Respect the slackline
Image via Mickey Wilson
Last Wednesday at the Arapahoe Basin ski area in Colorado, a man attempted to step off his chairlift and ride down the Rocky Mountains. But as the man dispatched, his backpack tangled in the chair, and he got stuck hanging helplessly from the bench seat.
“It was one of the most scary things I’ve ever seen, honestly,” Mickey Wilson, a part-time ski instructor at the Basin, told The Denver Post. “Just seeing a person get the life sucked out of them. I kind of stopped thinking and just started acting.”
After shutting off the lift, Wilson and other skiers who noticed the situation attempted to build a human pyramid to reach the hanging man, whose feet dangled around 10 feet above the ground, but failed.
“That’s when I realized—it all kind of snapped together—that I can climb this tower and get to him,” Wilson said.
As it turns out, Wilson is a professional slackliner. He competes in events testing balance skills on two-inch-wide strips of webbing, traditionally suspended between two trees—a sport invented in the 1970s by rock climbers on their days off. Wilson is one of the world’s best competitors.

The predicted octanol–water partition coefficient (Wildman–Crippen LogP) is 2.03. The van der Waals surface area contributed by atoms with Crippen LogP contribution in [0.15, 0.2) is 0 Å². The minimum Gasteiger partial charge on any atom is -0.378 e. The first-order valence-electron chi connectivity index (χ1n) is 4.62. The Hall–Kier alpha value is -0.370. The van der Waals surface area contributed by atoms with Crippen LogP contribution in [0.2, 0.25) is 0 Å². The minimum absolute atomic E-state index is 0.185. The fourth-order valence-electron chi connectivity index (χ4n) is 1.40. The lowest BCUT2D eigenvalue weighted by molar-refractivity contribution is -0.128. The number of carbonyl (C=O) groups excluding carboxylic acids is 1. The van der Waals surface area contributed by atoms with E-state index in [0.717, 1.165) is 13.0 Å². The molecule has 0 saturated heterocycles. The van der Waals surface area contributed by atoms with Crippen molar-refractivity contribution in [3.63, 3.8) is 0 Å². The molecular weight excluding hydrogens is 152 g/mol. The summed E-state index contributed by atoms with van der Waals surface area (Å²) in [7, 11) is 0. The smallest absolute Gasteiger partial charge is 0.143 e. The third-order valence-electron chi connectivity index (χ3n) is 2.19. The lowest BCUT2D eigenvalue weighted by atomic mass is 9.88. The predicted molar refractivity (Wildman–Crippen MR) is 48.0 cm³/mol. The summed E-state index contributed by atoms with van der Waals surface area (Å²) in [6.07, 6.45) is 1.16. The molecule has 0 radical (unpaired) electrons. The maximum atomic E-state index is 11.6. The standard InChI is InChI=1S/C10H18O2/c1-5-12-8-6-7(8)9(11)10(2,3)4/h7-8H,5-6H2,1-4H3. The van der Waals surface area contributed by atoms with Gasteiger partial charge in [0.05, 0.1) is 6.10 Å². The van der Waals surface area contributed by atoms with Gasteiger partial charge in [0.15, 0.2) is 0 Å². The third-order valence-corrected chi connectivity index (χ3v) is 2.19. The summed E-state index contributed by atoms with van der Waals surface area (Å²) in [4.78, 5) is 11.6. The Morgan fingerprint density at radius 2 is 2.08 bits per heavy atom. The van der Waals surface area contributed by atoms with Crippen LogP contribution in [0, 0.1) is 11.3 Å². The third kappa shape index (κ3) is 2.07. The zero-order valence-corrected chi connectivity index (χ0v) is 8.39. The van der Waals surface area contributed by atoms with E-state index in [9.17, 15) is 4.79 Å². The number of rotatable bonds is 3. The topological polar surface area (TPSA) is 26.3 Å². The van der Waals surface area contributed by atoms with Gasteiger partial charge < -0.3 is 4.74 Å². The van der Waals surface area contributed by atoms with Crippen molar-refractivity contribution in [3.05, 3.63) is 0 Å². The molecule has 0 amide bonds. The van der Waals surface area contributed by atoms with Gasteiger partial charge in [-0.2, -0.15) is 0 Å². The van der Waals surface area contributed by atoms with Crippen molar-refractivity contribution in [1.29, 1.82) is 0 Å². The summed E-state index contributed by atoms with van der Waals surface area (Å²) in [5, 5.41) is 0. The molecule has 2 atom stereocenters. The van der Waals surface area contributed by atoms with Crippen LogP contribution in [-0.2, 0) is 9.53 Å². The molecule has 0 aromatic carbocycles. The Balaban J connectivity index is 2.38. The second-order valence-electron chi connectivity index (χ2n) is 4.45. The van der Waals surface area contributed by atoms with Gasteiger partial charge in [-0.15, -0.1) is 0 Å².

After the human pyramid disbanded, Wilson climbed the lift tower, stepped out onto the lift’s cable, and slid approximately 30 feet to the dangling man’s chair. When Wilson reached the man, who had fallen unconscious, ski patrollers tossed Wilson a knife, which he caught and used to cut the backpack loose. The man fell softly into the powder. He’s reportedly in stable condition with a neck brace.
“The only way I was able to get to him so fast was to climb the tower and shimmy down the line to him,” Wilson said, explaining that other witnesses told him not to climb the lift. “I didn’t listen to them.”